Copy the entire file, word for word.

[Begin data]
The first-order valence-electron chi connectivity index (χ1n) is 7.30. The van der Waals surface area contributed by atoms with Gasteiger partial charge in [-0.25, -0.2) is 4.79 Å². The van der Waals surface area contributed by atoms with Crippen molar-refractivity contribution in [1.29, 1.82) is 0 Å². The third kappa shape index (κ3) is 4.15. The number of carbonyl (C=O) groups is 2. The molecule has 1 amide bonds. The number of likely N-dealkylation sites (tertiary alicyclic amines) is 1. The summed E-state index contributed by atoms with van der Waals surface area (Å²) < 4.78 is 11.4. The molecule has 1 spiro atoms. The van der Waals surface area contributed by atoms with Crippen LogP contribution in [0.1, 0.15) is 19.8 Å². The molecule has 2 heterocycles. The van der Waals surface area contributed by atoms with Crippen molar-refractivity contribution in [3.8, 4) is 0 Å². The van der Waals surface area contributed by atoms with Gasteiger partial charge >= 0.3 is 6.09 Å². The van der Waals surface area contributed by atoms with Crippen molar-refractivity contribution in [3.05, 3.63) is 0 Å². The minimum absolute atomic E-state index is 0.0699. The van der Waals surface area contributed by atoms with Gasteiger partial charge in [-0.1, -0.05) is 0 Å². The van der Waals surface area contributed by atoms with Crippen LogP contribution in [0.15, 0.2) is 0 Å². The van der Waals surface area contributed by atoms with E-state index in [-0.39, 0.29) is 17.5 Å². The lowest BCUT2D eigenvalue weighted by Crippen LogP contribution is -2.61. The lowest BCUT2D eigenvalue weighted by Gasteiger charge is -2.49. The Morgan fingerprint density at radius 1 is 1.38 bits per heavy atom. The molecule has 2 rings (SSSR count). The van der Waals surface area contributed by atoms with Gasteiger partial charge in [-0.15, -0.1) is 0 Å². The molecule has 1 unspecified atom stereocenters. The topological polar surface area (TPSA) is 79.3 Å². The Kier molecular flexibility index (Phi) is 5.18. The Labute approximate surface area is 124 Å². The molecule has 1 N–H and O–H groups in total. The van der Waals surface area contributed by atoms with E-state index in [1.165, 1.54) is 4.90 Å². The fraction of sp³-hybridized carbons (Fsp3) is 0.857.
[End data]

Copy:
The first-order valence-electron chi connectivity index (χ1n) is 7.30. The van der Waals surface area contributed by atoms with Gasteiger partial charge in [-0.25, -0.2) is 4.79 Å². The van der Waals surface area contributed by atoms with Crippen molar-refractivity contribution in [1.29, 1.82) is 0 Å². The third kappa shape index (κ3) is 4.15. The number of carbonyl (C=O) groups is 2. The molecule has 1 amide bonds. The number of likely N-dealkylation sites (tertiary alicyclic amines) is 1. The summed E-state index contributed by atoms with van der Waals surface area (Å²) < 4.78 is 11.4. The molecule has 1 spiro atoms. The van der Waals surface area contributed by atoms with Crippen LogP contribution in [0.1, 0.15) is 19.8 Å². The molecule has 2 heterocycles. The van der Waals surface area contributed by atoms with Crippen molar-refractivity contribution in [3.8, 4) is 0 Å². The van der Waals surface area contributed by atoms with Gasteiger partial charge >= 0.3 is 6.09 Å². The van der Waals surface area contributed by atoms with Crippen molar-refractivity contribution in [3.05, 3.63) is 0 Å². The minimum absolute atomic E-state index is 0.0699. The van der Waals surface area contributed by atoms with Gasteiger partial charge in [-0.1, -0.05) is 0 Å². The van der Waals surface area contributed by atoms with Crippen LogP contribution in [0.15, 0.2) is 0 Å². The van der Waals surface area contributed by atoms with E-state index in [-0.39, 0.29) is 17.5 Å². The lowest BCUT2D eigenvalue weighted by Crippen LogP contribution is -2.61. The lowest BCUT2D eigenvalue weighted by Gasteiger charge is -2.49. The Morgan fingerprint density at radius 1 is 1.38 bits per heavy atom. The molecule has 2 rings (SSSR count). The van der Waals surface area contributed by atoms with Gasteiger partial charge in [-0.15, -0.1) is 0 Å². The molecule has 1 unspecified atom stereocenters. The topological polar surface area (TPSA) is 79.3 Å². The Kier molecular flexibility index (Phi) is 5.18. The Labute approximate surface area is 124 Å². The molecule has 1 N–H and O–H groups in total. The van der Waals surface area contributed by atoms with E-state index in [1.165, 1.54) is 4.90 Å². The fraction of sp³-hybridized carbons (Fsp3) is 0.857.